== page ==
Yesterday we released a new update to our Emoji Builder app! Emoji Builder has been renamed to Emoji Factory to better fit into our growing suite of “Factory” apps. Along with the rename comes a completely new icon and below I will share my findings of using this icon on a Facebook ad campaign alongside the previous icon. We also added iOS 6 and iPhone 5 display support to this new version of the app. The app now has a completely new look and feel that we think everyone will like. Please give it a try and let your friends know. You can grab it here!
Now that the shameless marketing plug is finished I will share the results of the second comparison ad campaign that I ran on Facebook using the previous published icon and the new one you see in this post above. I ran the campaign all day on a Thursday and Friday as I had with the original test and targeted the same audience. The results were pretty obvious! Within several hours the new icon’s ad had generated 7x the clicks as the old icon did. Now that the icon is released with the updated application it will be interesting to see how this affects downloads within the App Store. I would advise anyone wanting to use Facebook as a test market for icons to use several icons that have differences that are not so subtle, as subtle differences made little difference in my testing.
As an indie developer gaining visibility for a new application is a real challenge. The initial visibility in your application’s primary category and any initial PR can help drive some traffic towards your application, but both of those sources are short lived. So what chance does an indie developer have? The most important things that any indie developers should do when releasing an application is to focus on your app icon, the name of the app, the keywords, and the screenshots. No matter what you do to drive traffic to your app, once the user is in the AppStore they still need to decide if they want to purchase or download your app and the icon and screenshots are the quick decision factors. The description is useful if your icon and screenshots creates enough interest. Now with the new version of the AppStore in iOS 6 an apps first screenshot is going to become extremely important.
There are several ways you can evaluate the effectiveness of your keywords. You can use Google’s AdWords keyword tool or I would recommend using AppCodes service for selecting effective keywords. With icons I have had mixed results in the past where a group of users like a really simple icon design and the another set of users like a really elaborate icon. I was recently talking to a friend that suggested using Facebook to run several ads for different icon designs and see which one resulted in more click-throughs. I thought this suggestion was great so I created four ads, each with the same description and target audience. The only difference between the four ads was the image. Here are the icons, also in the order shown in the Facebook ad campaign results below.
I ran the ads for two full days on 9/13-9/14 . At first I thought the experiment was successful as the icon for the application I had originally selected to use in the AppStore was receiving more click throughs than the other icons, but then as we reached the end of the day on 9/13 a second icon quickly collected as many clicks as the first. Then on 9/14 both of those ads hovered and a third ad quickly collected as many clicks as the first icon.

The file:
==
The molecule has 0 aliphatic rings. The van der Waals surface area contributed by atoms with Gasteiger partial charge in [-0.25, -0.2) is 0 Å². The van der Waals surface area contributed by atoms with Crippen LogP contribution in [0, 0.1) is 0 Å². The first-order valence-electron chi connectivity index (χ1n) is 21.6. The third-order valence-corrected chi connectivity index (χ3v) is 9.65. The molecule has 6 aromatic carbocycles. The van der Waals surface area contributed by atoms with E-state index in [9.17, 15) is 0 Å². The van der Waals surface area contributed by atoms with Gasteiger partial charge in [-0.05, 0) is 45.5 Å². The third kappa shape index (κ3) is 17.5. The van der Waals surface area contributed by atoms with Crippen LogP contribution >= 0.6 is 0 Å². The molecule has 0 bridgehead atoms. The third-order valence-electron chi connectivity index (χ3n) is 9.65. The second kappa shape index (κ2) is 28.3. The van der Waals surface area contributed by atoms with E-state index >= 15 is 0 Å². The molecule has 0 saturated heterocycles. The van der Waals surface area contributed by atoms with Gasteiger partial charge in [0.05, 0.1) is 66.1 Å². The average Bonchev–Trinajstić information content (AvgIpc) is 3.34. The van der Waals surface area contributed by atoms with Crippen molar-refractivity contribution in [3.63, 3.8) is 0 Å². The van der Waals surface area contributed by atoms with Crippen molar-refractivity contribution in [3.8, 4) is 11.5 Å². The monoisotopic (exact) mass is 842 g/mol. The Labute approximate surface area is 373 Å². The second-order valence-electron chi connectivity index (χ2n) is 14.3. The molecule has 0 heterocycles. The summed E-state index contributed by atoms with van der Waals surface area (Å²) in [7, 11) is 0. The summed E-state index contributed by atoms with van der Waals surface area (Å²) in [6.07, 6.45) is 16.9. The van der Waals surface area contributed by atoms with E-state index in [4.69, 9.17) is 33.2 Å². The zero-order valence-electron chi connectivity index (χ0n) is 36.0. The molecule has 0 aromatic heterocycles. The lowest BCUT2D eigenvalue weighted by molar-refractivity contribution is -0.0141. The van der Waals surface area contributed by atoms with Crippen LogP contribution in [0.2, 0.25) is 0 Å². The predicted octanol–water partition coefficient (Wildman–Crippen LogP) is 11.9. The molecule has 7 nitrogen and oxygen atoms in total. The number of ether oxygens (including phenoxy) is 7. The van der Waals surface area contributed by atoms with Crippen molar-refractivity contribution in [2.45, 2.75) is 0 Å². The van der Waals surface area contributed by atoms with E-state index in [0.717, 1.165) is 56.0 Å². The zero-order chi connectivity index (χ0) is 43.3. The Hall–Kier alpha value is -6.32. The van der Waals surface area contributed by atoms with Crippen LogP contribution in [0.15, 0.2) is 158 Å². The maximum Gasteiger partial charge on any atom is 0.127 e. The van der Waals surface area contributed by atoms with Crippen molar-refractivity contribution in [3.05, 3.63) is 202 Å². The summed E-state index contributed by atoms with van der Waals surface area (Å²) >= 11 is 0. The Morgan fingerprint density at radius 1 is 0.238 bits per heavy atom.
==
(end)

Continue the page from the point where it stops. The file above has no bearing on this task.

So what is the result? I believe that my experiment showed that either it takes a lot of ad impressions in Facebook to draw in users that even take the time to look at the ads or simply that my icons were too similar to one another and were lackluster. I think my alternate icons had too similar of a core design, with just small design differences in the background and border of the icon. I have a new icon in design currently that is completely different that the original icons and has a 3D look. I will run that against the icon in the AppStore currently when it is finished to see if a much more visually appealing icon has any difference in a Facebook campaign.
Another interesting aside is that the additional clickthroughs generated through the Facebook ad campaign made absolutely no difference to my daily download/sales averages. I should have also created a separate campaign for each ad as Facebook will automatically prefer the more popular ads in a given campaign. More thoughts to come after I finish the test with the new icon, but please share your experiences with such Facebook ad campaigns in the comments!
We are pleased to announce a new application that we released today called Emoji Builder! Emoji Builder is different than all of the other Emoji type apps in the app store in that this app allows you to create your own custom Emoji icons! The Emoji Builder application will also help you unlock the two built-in emoji keyboards in iOS. More icon combinations will be added in future free updates, so send us your thoughts on new icon parts you would like to see. Please give it a try and let us know what you think!
App Store Link: Emoji Builder Pro, $0.99
App Store Link: Emoji Builder Free. FREE